Different chemical isotopes that differ by the number of neutrons in the atomic nuclei form the same chemical compounds. For example both hydrogen (no neutrons in the nucleus) and deuterium (one neutron in the nucleus) can form molecular hydrogen (H2), water (H2O) and methane (CH4).

Processes described as 'fractionation' affect the relative abundance of different isotopes in the chemical compounds in a given system. Fractionation equilibrium describes the system when the abundance of isotopes in the different chemicals no longer changes with time. Comparing known fractionation equilibrium values with the measured isotopic abundance provides clues of processes that have taken place in the system.


Story Source:

The above story is based on materials provided by Tokyo Institute of Technology. Note: Materials may be edited for content and length.


Cite This Page:

Tokyo Institute of Technology. "Organic chemical origins in hydrothermal systems." ScienceDaily. ScienceDaily, 22 January 2014. <www.sciencedaily.com/releases/2014/01/140122092449.htm>.
Tokyo Institute of Technology. (2014, January 22). Organic chemical origins in hydrothermal systems. ScienceDaily. Retrieved March 2, 2015 from www.sciencedaily.com/releases/2014/01/140122092449.htm
Tokyo Institute of Technology. "Organic chemical origins in hydrothermal systems." ScienceDaily. www.sciencedaily.com/releases/2014/01/140122092449.htm (accessed March 2, 2015).

Share This


More From ScienceDaily



More Fossils & Ruins News

Monday, March 2, 2015

Featured Research

from universities, journals, and other organizations


Featured Videos

from AP, Reuters, AFP, and other news services

Gerbils, Not Rats, Might Be To Blame For The Black Death

Gerbils, Not Rats, Might Be To Blame For The Black Death

Newsy (Feb. 24, 2015) The "black death" that killed tens of millions of people has been blamed on rats for years, but now researchers say they may have gotten a bad rap. Video provided by Newsy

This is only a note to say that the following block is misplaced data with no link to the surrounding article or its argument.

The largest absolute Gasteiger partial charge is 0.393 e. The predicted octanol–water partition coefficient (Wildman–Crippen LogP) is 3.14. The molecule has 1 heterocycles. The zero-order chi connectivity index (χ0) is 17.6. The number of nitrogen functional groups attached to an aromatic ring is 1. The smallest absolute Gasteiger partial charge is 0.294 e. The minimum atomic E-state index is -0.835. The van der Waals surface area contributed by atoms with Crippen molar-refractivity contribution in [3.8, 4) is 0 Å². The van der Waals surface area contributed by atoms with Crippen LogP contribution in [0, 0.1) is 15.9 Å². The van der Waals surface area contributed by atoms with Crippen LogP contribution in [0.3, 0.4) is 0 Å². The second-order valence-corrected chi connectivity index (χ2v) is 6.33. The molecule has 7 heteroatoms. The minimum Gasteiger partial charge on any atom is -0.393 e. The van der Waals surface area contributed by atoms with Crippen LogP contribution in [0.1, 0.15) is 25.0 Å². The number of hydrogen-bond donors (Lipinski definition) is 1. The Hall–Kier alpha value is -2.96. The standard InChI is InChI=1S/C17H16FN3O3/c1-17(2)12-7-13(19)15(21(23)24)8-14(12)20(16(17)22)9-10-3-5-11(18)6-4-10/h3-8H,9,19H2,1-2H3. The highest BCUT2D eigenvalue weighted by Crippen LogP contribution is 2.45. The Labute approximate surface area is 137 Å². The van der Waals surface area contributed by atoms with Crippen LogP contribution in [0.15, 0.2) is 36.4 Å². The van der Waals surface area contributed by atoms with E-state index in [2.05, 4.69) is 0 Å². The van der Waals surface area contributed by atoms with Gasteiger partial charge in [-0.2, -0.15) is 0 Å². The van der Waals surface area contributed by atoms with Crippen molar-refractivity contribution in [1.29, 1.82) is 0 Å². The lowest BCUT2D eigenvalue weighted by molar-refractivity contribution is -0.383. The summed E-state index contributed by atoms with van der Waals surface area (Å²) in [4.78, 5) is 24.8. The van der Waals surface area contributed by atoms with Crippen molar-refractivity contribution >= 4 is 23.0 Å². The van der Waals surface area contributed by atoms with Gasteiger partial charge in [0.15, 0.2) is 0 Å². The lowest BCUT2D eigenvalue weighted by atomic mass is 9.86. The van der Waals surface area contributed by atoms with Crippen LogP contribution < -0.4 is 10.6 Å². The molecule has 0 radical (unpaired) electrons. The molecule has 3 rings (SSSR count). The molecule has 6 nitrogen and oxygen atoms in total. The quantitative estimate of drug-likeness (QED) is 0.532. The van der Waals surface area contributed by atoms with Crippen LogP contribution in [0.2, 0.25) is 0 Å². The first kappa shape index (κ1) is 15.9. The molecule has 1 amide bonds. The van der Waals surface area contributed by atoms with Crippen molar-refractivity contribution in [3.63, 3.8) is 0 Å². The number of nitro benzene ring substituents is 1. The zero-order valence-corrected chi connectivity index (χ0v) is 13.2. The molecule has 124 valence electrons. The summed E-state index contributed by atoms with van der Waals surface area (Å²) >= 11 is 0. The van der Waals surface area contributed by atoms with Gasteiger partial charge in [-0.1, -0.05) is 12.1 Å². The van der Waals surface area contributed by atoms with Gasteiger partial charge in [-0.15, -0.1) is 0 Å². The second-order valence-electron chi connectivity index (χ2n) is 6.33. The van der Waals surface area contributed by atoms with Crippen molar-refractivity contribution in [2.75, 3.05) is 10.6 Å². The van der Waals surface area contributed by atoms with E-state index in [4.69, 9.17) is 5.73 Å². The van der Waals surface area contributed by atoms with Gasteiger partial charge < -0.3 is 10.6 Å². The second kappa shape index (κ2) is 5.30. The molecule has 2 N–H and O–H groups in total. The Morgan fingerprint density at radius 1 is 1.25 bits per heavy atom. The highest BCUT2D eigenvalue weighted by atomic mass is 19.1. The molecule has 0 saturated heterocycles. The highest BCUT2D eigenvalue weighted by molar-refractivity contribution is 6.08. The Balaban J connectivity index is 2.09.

Powered by NewsLook.com
Timbuktu Manuscripts Face an Uncertain Future

Timbuktu Manuscripts Face an Uncertain Future

AFP (Feb. 23, 2015) Two years ago a large number of manuscripts were taken from Timbuktu for safe keeping. Now the question is whether to return them. Duration: 02:50 Video provided by AFP
Powered by NewsLook.com
How Did A Mummy End Up In A 1,000-Year-Old Buddha Statue?

How Did A Mummy End Up In A 1,000-Year-Old Buddha Statue?

Newsy (Feb. 23, 2015) A CT scan has revealed a mummified Chinese monk inside a Buddha statue. The remains date back about 1,000 years. Video provided by Newsy
Powered by NewsLook.com
Rare First Folio Arrives at Shakespeare's Globe Theatre

Rare First Folio Arrives at Shakespeare's Globe Theatre

Reuters - Light News Video Online (Feb. 23, 2015) A rare First Folio discovered in a French library arrives at the Shakespeare&apos;s Globe Theatre in London, where the Bard&apos;s plays were first performed. Elly Park reports. Video provided by Reuters
Powered by NewsLook.com

Search ScienceDaily

Number of stories in archives: 140,361

Find with keyword(s):
Enter a keyword or phrase to search ScienceDaily for related topics and research stories.

Save/Print:
Share:

Breaking News:

Strange & Offbeat Stories


Plants & Animals

Earth & Climate

Fossils & Ruins

In Other News

... from NewsDaily.com

Science News

Health News

Environment News

Technology News



Save/Print:
Share:

Free Subscriptions


Get the latest science news with ScienceDaily's free email newsletters, updated daily and weekly. Or view hourly updated newsfeeds in your RSS reader:

Get Social & Mobile


Keep up to date with the latest news from ScienceDaily via social networks and mobile apps:

Have Feedback?


Tell us what you think of ScienceDaily -- we welcome both positive and negative comments. Have any problems using the site? Questions?
Mobile: iPhone Android Web
Follow: Facebook Twitter Google+
Subscribe: RSS Feeds Email Newsletters
Latest Headlines Health & Medicine Mind & Brain Space & Time Matter & Energy Computers & Math Plants & Animals Earth & Climate Fossils & Ruins